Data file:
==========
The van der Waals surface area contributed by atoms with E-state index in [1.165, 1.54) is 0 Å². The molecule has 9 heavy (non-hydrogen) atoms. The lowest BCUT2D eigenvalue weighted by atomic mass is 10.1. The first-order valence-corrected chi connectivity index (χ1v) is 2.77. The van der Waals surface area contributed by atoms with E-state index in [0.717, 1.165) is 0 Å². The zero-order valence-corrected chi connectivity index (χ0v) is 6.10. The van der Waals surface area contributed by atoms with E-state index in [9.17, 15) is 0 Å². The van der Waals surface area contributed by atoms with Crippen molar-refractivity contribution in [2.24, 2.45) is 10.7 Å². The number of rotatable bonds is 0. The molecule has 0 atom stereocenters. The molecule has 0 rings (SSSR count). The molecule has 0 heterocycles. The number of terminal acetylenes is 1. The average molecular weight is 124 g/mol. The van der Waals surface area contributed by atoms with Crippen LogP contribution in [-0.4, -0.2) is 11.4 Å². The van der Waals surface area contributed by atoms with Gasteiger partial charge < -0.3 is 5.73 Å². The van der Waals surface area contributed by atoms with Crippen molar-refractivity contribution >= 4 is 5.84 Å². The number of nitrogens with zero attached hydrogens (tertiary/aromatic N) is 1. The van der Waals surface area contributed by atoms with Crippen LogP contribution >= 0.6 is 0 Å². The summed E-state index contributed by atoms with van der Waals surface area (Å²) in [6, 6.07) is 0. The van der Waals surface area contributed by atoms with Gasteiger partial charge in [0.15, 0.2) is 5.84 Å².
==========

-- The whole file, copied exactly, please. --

The van der Waals surface area contributed by atoms with E-state index in [1.165, 1.54) is 0 Å². The molecule has 9 heavy (non-hydrogen) atoms. The lowest BCUT2D eigenvalue weighted by atomic mass is 10.1. The first-order valence-corrected chi connectivity index (χ1v) is 2.77. The van der Waals surface area contributed by atoms with E-state index in [0.717, 1.165) is 0 Å². The zero-order valence-corrected chi connectivity index (χ0v) is 6.10. The van der Waals surface area contributed by atoms with E-state index in [9.17, 15) is 0 Å². The van der Waals surface area contributed by atoms with Crippen molar-refractivity contribution in [2.24, 2.45) is 10.7 Å². The number of rotatable bonds is 0. The molecule has 0 atom stereocenters. The molecule has 0 rings (SSSR count). The molecule has 0 heterocycles. The number of terminal acetylenes is 1. The average molecular weight is 124 g/mol. The van der Waals surface area contributed by atoms with Crippen LogP contribution in [-0.4, -0.2) is 11.4 Å². The van der Waals surface area contributed by atoms with Gasteiger partial charge < -0.3 is 5.73 Å². The van der Waals surface area contributed by atoms with Crippen molar-refractivity contribution >= 4 is 5.84 Å². The number of nitrogens with zero attached hydrogens (tertiary/aromatic N) is 1. The van der Waals surface area contributed by atoms with Crippen LogP contribution >= 0.6 is 0 Å². The summed E-state index contributed by atoms with van der Waals surface area (Å²) in [6, 6.07) is 0. The van der Waals surface area contributed by atoms with Gasteiger partial charge in [0.15, 0.2) is 5.84 Å².